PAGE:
Monday, October 20, 2014

Minnie Ellsworth Bartlett (1890-1963?)

October is the month for weekend drives to see leaves change to their autumn colors. Now, an artist who drew pictures of leaves.

Minnie Ellsworth Bartlett was born on June 29, 1890, in Seymour, Indiana. Her father, John E. Bartlett, was a sign painter. Minnie would carry on in that mix of art and business in her own working life. In 1907 he graduated from Shields High School in Seymour, an edifice surrounded by trees and once bordering a tract of forestland. From 1909 to 1911, she studied at the Herron School of Art in Indianapolis. Her instructors were Clifton Wheeler, Otto Stark, and William Forsyth. In her last year at Herron, Minnie landed a plum assignment providing 133 illustrations for the Eleventh Annual Report of the State Board of Forestry, 1911 (1912). Her drawings were of the trees of Indiana, a botanical key that proved to be the life's work of Charles C. Deam (1865-1953), a self-taught botanist and the first Indiana state forester. The Trees of Indiana was issued in book form in 1919. According to one source, Minnie Ellsworth Bartlett's drawings were used in that edition as well. I have the first revision of The Trees of Indiana from 1932. That book is illustrated with photographs.

Minnie Ellsworth Bartlett was listed as an artist in Indianapolis city directories for many years. Later she was employed as a stenographer and in other positions in business. I don't know her date or place of death, but I have found reference to an obituary for a Minnie Ellsworth, age seventy-three, in the Terre Haute Tribune, February 25, 1963, page 2. If anyone can find a copy of that obituary, I would very much like to see it.

Yellow-poplar is the tallest tree in the eastern United States, reaching heights of 200 feet or more in our pre-settlement forests. Indiana pioneers often built their cabins from poplar, which is naturally straight, easy to work, and resistant to termites. I have read of what was called a three-log cabin: three large-diameter yellow-poplar logs stacked one atop another to give plenty of head clearance inside. Also called tulip-poplar, tuliptree, or simply tulip, yellow-poplar is the state tree of Indiana. Its fall color is yellow. The springtime flowers are more colorful and very showy.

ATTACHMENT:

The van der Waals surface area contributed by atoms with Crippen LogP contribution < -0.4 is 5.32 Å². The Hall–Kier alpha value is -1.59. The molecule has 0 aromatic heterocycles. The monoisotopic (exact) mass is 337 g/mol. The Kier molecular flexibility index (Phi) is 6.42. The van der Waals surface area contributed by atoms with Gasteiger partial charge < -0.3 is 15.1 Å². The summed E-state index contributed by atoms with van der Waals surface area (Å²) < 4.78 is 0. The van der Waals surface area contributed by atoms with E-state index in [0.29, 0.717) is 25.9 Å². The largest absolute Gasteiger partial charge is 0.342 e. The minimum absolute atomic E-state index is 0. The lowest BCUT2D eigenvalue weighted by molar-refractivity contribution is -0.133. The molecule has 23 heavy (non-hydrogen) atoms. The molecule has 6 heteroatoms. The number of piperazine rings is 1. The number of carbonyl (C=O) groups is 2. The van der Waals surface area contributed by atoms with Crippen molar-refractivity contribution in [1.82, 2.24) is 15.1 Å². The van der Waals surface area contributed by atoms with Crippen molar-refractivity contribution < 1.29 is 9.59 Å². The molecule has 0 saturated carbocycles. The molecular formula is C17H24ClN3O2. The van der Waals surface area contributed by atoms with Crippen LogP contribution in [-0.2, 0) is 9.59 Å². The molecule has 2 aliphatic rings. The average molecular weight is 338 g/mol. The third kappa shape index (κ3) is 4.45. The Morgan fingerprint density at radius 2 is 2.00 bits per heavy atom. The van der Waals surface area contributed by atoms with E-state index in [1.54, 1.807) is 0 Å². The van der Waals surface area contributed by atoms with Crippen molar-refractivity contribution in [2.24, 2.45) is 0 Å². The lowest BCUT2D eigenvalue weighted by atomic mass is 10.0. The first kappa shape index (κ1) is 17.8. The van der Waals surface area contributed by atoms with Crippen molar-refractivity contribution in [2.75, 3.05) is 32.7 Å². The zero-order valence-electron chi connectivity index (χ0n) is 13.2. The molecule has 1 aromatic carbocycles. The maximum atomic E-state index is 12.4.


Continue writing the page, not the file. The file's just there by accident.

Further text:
Sassafras is far more colorful in the fall, turning fiery orange and red. The fruits are also colorful. The stalk or peduncle is bright red, the fruit a strongly contrasting dark blue. The Latin name is now Sassafras albidum.

White ash, now in reduced numbers because of the emerald ash borer, is a common tree throughout Indiana and widely planted as an ornamental. The fruits are like little canoe paddles. Fall colors are extraordinary: an indescribable mix of purple, yellow, and crimson, all on the same tree at the same time but at different depths for a unique three-dimensional effect.

Sugar maple is the king of the fall forest in brilliant, almost luminous, yellow and orange hues. We are nearing peak season for autumn colors. Go out and see them before they are gone.

Text and captions copyright 2014 Terence E. Hanley


  1. I just looked at the obituary from 1963 (Terre Haute Tribune). No real identifying information, nothing about art.

    1. Dear Monique,

      Thanks for checking that obituary. I followed your lead and found it, too. Like you say, there isn't anything to identify her as an artist. Also, she is referred to as Mrs. Minnie Bartlett. If she was a Mrs., she probably wasn't our artist. The Anonymous commenter below has found a different and more promising lead.

      Thanks for writing. Please feel free to keep checking the biographical and genealogical information I have posted on this blog. I strive to be as factually accurate as I can in everything I write.


  2. Terence i believe Minnie was a pseudo name used by Joan Ellsworth bartlett.. same birthday father city etc.. Joan E. Passed Dec 27 1977 (87).. I would like to know more about her if possible (I sent a email to hoosiercartoonist email)..